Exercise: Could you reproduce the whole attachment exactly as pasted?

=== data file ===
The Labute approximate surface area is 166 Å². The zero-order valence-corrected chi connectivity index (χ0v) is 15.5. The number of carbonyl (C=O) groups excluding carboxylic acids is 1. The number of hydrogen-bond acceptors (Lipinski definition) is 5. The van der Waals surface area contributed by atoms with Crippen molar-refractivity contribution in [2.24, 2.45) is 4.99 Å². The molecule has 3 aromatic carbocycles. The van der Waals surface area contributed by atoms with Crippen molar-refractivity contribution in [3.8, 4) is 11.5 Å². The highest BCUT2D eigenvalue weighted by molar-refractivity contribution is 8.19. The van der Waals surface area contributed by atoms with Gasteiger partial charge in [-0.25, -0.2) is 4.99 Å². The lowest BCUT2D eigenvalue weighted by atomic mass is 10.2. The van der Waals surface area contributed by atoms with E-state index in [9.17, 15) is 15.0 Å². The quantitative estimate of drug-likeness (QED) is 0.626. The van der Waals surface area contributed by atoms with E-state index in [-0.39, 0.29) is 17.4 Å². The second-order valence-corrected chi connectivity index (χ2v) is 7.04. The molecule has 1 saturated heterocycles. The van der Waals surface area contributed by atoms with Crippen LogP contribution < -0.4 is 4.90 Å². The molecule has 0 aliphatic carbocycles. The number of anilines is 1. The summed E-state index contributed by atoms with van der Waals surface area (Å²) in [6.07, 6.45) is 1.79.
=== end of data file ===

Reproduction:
The Labute approximate surface area is 166 Å². The zero-order valence-corrected chi connectivity index (χ0v) is 15.5. The number of carbonyl (C=O) groups excluding carboxylic acids is 1. The number of hydrogen-bond acceptors (Lipinski definition) is 5. The van der Waals surface area contributed by atoms with Crippen molar-refractivity contribution in [2.24, 2.45) is 4.99 Å². The molecule has 3 aromatic carbocycles. The van der Waals surface area contributed by atoms with Crippen molar-refractivity contribution in [3.8, 4) is 11.5 Å². The highest BCUT2D eigenvalue weighted by molar-refractivity contribution is 8.19. The van der Waals surface area contributed by atoms with Gasteiger partial charge in [-0.25, -0.2) is 4.99 Å². The lowest BCUT2D eigenvalue weighted by atomic mass is 10.2. The van der Waals surface area contributed by atoms with E-state index in [9.17, 15) is 15.0 Å². The quantitative estimate of drug-likeness (QED) is 0.626. The van der Waals surface area contributed by atoms with E-state index in [-0.39, 0.29) is 17.4 Å². The second-order valence-corrected chi connectivity index (χ2v) is 7.04. The molecule has 1 saturated heterocycles. The van der Waals surface area contributed by atoms with Crippen LogP contribution < -0.4 is 4.90 Å². The molecule has 0 aliphatic carbocycles. The number of anilines is 1. The summed E-state index contributed by atoms with van der Waals surface area (Å²) in [6.07, 6.45) is 1.79.